Women, men and poverty: an introduction to gender justice

Gender

When it comes to poverty and gender inequalities everyone loses out – women, men, boys, girls, communities, the economy, the environment – the list goes on. But it doesn’t have to be like this. Here’s a brief introduction to the issue and what can be done about it from Jemma Stringer, Gender Justice Officer and Laurie Adams, our Women’s Rights Director.

Across the world it is women and girls who suffer the most as a result of inequality between the way women and men are treated. And it is women who have the greatest potential to end the poverty and injustice they and their families and communities face.

Credit: OxfamWomen and girls are bearing the brunt of poverty. The ILO in 2009 calculated that women account for two thirds of the people currently living in extreme poverty and 60% of the working poor in the world. Globally, women own fewer assets than men. They earn less money, have fewer legal rights, do the vast majority of
unpaid care work, and are grossly under-represented on the political stage. They’re often legally discriminated against too: 128 countries still give women a lower legal status than men. And with one-in-three women suffering physical or sexual violence in their lifetime, many are living in constant fear of abuse.

The specificity of how women are discriminated against varies across cultures. The causes are deep rooted and can feel complex. However, women and girls everywhere, and their allies, are bringing about change. Over the last 15 years, there has been great progress in reducing the ‘gender gap’ in education because the world united to make it happen: the gap in primary education globally is virtually eliminated – with progress in Southern Asia up from a ratio of 74/100 girls to boys to 103/100.

Building on this success, our governments, through the UN, have now united through the Sustainable Development Goals to both end extreme poverty everywhere for everyone, and to achieve gender equality, within 15 years. The solutions to achieve this are known: and at their heart is women and girls having the voice, choice, and resources to end poverty for themselves, their families, and their communities. We all have a role to play to mobilise the necessary resources, cultural change and political will for this to happen.

Why is gender inequality important for development?

Gender norms and inequalities, along with other factors such as age, race, religion, and sexual orientation, affect the way in which individuals are treated.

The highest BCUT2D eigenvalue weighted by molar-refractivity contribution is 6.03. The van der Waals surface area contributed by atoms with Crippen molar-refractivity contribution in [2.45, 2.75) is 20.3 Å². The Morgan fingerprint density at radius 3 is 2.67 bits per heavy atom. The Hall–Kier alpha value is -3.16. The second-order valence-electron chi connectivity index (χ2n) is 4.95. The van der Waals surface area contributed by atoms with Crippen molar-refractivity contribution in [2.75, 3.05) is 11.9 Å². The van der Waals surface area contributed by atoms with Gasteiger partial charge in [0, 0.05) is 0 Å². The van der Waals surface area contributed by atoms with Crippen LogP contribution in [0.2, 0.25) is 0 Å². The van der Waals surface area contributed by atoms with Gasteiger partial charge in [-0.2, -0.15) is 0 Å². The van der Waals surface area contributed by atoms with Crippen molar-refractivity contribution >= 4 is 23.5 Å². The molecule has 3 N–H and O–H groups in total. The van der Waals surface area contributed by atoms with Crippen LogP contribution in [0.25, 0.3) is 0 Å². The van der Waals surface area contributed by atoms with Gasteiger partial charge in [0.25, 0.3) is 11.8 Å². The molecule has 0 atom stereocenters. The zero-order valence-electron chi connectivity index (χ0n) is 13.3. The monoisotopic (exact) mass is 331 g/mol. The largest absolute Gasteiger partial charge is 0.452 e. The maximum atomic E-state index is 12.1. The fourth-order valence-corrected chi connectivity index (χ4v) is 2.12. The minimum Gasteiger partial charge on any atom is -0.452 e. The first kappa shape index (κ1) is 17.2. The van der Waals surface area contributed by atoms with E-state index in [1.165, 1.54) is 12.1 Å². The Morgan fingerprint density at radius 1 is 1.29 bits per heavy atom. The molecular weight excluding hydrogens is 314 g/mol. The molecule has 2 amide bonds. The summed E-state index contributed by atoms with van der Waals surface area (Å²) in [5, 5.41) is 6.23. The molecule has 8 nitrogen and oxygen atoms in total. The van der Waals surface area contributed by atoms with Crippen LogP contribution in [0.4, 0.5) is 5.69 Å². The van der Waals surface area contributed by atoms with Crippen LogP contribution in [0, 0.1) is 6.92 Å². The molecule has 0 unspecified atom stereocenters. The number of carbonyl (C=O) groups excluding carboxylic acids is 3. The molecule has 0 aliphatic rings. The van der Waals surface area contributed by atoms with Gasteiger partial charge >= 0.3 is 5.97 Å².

Efforts to overcome poverty need to acknowledge and respond to gender inequalities in order to meet the specific needs of all women and men, boys and girls in each community.

In addition to ensuring that efforts to overcome poverty are effective for all sectors of society and both genders, a fundamental shift needs to take place in the balance of power. This involves challenging the structures, beliefs and values that maintain gender inequalities and prevent women from realising their human rights.

How does Oxfam approach gender justice work?

Oxfam undertakes two complementary approaches in its gender justice. Firstly, we make sure that all of our work, whether a humanitarian response, a campaign, or a longer term development programme, integrates gender and women’s rights through every stage of the design, implementation and evaluation process – this is often referred to as gender mainstreaming. An example of gender mainstreaming would be providing water points and toilets in safe locations in conflict situations
such as Democratic Republic of Congo and South Sudan, so that women are not at increased risk of attack when they use these facilities.…a fundamental shift needs to take place in the balance of power

The second approach involves specially designed gender programmes that address the disadvantage experienced by women due to gender inequalities directly and explicitly – this is often referred to as a stand-alone gender approach. For example, in Uganda Oxfam is supporting widows to have secure and equal ownership of the land they and their children farm. While in Honduras, Oxfam is challenging the government about their failure to prevent and prosecute for murders of females.

Stand-alone approaches are particularly important for raising awareness or promoting changes in areas where there are gross violations of women’s rights or where targeted interventions are likely to have the most impact in terms of achieving broader equality for women. Other stand alone initiatives could include tackling violence against women, promoting women’s representation and participation in national politics, or campaigning for women’s inheritance or property rights.

And, wherever you are, there are actions you as an individual can take to stand up against gender inequality.

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Photo: Members of the Kibabi WASH Committee Meeting (men and women) 04 November – North Kivu, Eastern Congo. Credit: Eleanor Farmer/Oxfam

Author: Jemma Stringer
Archive blog. Originally posted on Oxfam Policy & Practice.